In Monell v. New York City Dept. of Social Services, 436 U.S. 658, 98 S.Ct. 2018, 56 L.Ed.2d 611 (1978), this Court held that municipalities are "persons" subject to damages liability under § 1 of the Ku Klux Act of 1871, 42 U.S.C. § 1983, for violations of that Act visited by municipal officials. The Court noted, however, that municipal liability could not be premised on the mere fact that the municipality employed the offending official. Instead, we held that municipal liability could only be imposed for injuries inflicted pursuant to government "policy or custom." Id., at 694, 98 S.Ct., at 2037. We noted at that time that we had "no occasion to address . . . the full contours of municipal immunity under § 1983 . . .," id., at 695, 98 S.Ct., at 2038, and expressly left such development "to another day." Today we take a small but necessary step toward defining those contours.


On October 4, 1980, Officer Julian Rotramel, a member of the Oklahoma City police force, shot and killed Albert Tuttle outside the We'll Do Club, a bar in Oklahoma City. Officer Rotramel, who had been on the force for 10 months, had responded to an all-points bulletin indicating that there was a robbery in progress at the Club. The bulletin, in turn, was the product of an anonymous telephone call. The caller had reported the robbery in progress, and had described the robber and reported that the robber had a gun. The parties stipulated at trial that Tuttle had placed the call.

Rotramel was the first officer to reach the bar, and the testimony concerning what happened thereafter is sharply conflicting. Rotramel's version was that when he entered the bar Tuttle walked toward him, and Rotramel grabbed Tuttle's arm and requested that he stay within the bar. Tuttle matched the description contained in the bulletin. Rotramel proceeded to question the barmaid concerning the reported robbery, but while doing so he once again had to restrain Tuttle from leaving, this time by grabbing Tuttle's arm and holding it. The barmaid testified that she told Rotramel that no robbery had occurred. Rotramel testified that while he was questioning the barmaid Tuttle kept bending towards his boots, and attempting to squirm from the officer's grip. Tuttle finally broke away from Rotramel, and, ignoring the officer's commands to "halt," went outside. When Rotramel cleared the threshold to the outside door, he saw Tuttle crouched down on the sidewalk, with his hands in or near his boot. Rotramel again ordered Tuttle to halt, but when Tuttle started to come out of his crouch Rotramel discharged his weapon. Rotramel testified at trial that he believed Tuttle had removed a gun from his boot, and that his life was in danger. Tuttle died from the gunshot wound. When his boot was removed at the hospital prior to surgery, a toy pistol fell out.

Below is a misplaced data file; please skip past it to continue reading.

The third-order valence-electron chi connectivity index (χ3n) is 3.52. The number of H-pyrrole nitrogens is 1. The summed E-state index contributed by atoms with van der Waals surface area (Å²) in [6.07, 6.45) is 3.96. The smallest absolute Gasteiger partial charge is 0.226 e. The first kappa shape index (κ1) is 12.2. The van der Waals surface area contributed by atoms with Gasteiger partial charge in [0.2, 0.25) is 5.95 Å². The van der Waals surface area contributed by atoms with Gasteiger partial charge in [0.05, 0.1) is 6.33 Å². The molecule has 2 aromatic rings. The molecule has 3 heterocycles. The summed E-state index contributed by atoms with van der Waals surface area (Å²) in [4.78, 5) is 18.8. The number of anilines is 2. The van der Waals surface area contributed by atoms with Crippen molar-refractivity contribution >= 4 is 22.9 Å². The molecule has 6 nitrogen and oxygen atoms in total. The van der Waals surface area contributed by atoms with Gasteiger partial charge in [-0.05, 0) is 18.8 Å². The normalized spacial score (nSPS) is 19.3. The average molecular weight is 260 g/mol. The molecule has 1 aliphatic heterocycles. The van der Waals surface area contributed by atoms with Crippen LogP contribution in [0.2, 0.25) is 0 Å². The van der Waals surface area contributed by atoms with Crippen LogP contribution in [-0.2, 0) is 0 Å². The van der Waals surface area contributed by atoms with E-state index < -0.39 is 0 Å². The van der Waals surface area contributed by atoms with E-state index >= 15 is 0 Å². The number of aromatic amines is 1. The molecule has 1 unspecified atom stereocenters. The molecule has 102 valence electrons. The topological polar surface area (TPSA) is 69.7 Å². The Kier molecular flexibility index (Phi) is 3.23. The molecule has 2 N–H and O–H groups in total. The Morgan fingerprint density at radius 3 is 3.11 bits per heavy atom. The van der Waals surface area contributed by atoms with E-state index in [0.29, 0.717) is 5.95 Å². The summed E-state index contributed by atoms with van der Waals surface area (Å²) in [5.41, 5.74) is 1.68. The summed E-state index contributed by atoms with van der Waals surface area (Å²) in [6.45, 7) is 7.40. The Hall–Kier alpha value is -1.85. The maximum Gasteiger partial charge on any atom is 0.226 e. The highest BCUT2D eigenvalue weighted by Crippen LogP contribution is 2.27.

Respondent Rose Marie Tuttle is Albert Tuttle's widow, and the administratrix of his estate. She brought suit under § 1983 in the United States District Court, Western District of Oklahoma, against Rotramel and the city, alleging that their actions had deprived Tuttle of certain of his constitutional rights. At trial respondent introduced evidence concerning the facts surrounding the incident, and also adduced testimony from an expert in police training practices. The expert testified that, based upon Rotramel's conduct during the incident in question and the expert's review of the Oklahoma City police training curriculum, it was his opinion that Rotramel's training was grossly inadequate. Respondent introduced no evidence that Rotramel or any other member of the Oklahoma City police force had been involved in a similar incident.

The case was presented to the jury on the theory that Rotramel's act had deprived Tuttle of life without due process of law, or that he had violated Tuttle's rights by using "excessive force in his apprehension." App. 38. With respect to respondent's suit against Rotramel individually, the jury was charged that Rotramel was entitled to qualified immunity to the extent that he had acted in good faith and with a reasonable belief that his actions were lawful.1 Respondent also sought to hold the city liable under Monell, presumably on the theory that a municipal "custom or policy" had led to the constitutional violations. With respect to municipal liability the trial judge instructed the jury:

"If a police officer denies a person his constitutional rights, the city that employs that officer is not liable for such a denial of the right simply because of the employment relationship. . . . But there are circumstances under which a city is liable for a deprivation of a constitutional right. Where the official policy of the city causes an employee of the city to deprive a person of such rights in the execution of that policy, the city may be liable.

* * * * *

"It is the plaintiff's contention that such a policy existed and she relies upon allegations that the city is ...